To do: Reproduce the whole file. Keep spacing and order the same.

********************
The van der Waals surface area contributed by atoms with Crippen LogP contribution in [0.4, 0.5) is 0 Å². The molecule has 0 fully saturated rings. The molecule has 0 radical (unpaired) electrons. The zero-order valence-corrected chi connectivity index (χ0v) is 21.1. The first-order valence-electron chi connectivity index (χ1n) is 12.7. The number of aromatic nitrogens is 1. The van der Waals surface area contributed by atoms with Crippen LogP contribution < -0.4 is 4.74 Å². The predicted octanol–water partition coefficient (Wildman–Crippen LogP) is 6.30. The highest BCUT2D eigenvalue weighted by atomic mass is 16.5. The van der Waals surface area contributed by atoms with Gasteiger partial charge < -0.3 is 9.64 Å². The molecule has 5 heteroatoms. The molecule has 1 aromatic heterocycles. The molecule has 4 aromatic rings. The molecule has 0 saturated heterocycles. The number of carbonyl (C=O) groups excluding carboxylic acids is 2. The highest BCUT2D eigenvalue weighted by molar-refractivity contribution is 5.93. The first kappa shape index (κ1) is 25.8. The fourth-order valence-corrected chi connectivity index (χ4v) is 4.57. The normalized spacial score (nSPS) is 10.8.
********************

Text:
The van der Waals surface area contributed by atoms with Crippen LogP contribution in [0.4, 0.5) is 0 Å². The molecule has 0 fully saturated rings. The molecule has 0 radical (unpaired) electrons. The zero-order valence-corrected chi connectivity index (χ0v) is 21.1. The first-order valence-electron chi connectivity index (χ1n) is 12.7. The number of aromatic nitrogens is 1. The van der Waals surface area contributed by atoms with Crippen LogP contribution < -0.4 is 4.74 Å². The predicted octanol–water partition coefficient (Wildman–Crippen LogP) is 6.30. The highest BCUT2D eigenvalue weighted by atomic mass is 16.5. The van der Waals surface area contributed by atoms with Gasteiger partial charge < -0.3 is 9.64 Å². The molecule has 5 heteroatoms. The molecule has 1 aromatic heterocycles. The molecule has 4 aromatic rings. The molecule has 0 saturated heterocycles. The number of carbonyl (C=O) groups excluding carboxylic acids is 2. The highest BCUT2D eigenvalue weighted by molar-refractivity contribution is 5.93. The first kappa shape index (κ1) is 25.8. The fourth-order valence-corrected chi connectivity index (χ4v) is 4.57. The normalized spacial score (nSPS) is 10.8.